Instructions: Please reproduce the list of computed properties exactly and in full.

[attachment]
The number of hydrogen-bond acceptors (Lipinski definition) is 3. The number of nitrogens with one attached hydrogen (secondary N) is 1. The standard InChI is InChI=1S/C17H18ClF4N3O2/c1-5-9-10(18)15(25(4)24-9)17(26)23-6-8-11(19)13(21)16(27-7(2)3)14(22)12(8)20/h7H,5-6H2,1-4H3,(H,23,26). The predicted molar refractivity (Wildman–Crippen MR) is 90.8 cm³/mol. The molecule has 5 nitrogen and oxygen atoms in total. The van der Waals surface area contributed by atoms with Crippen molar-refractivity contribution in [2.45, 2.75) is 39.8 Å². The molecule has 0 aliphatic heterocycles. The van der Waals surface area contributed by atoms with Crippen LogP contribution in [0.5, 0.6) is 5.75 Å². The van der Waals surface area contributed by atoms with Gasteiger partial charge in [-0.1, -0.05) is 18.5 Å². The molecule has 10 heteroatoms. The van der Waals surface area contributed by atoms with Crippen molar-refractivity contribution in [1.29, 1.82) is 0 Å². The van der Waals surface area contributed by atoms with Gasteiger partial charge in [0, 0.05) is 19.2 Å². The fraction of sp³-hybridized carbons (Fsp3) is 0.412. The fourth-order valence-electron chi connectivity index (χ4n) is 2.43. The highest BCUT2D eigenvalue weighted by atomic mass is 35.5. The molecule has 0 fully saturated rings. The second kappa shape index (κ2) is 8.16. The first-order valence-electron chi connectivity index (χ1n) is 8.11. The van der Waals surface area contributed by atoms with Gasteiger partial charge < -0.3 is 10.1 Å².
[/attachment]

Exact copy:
The number of hydrogen-bond acceptors (Lipinski definition) is 3. The number of nitrogens with one attached hydrogen (secondary N) is 1. The standard InChI is InChI=1S/C17H18ClF4N3O2/c1-5-9-10(18)15(25(4)24-9)17(26)23-6-8-11(19)13(21)16(27-7(2)3)14(22)12(8)20/h7H,5-6H2,1-4H3,(H,23,26). The predicted molar refractivity (Wildman–Crippen MR) is 90.8 cm³/mol. The molecule has 5 nitrogen and oxygen atoms in total. The van der Waals surface area contributed by atoms with Crippen molar-refractivity contribution in [2.45, 2.75) is 39.8 Å². The molecule has 0 aliphatic heterocycles. The van der Waals surface area contributed by atoms with Crippen LogP contribution in [0.5, 0.6) is 5.75 Å². The van der Waals surface area contributed by atoms with Gasteiger partial charge in [-0.1, -0.05) is 18.5 Å². The molecule has 10 heteroatoms. The van der Waals surface area contributed by atoms with Crippen molar-refractivity contribution in [1.29, 1.82) is 0 Å². The van der Waals surface area contributed by atoms with Gasteiger partial charge in [0, 0.05) is 19.2 Å². The fraction of sp³-hybridized carbons (Fsp3) is 0.412. The fourth-order valence-electron chi connectivity index (χ4n) is 2.43. The highest BCUT2D eigenvalue weighted by atomic mass is 35.5. The molecule has 0 fully saturated rings. The second kappa shape index (κ2) is 8.16. The first-order valence-electron chi connectivity index (χ1n) is 8.11. The van der Waals surface area contributed by atoms with Gasteiger partial charge < -0.3 is 10.1 Å².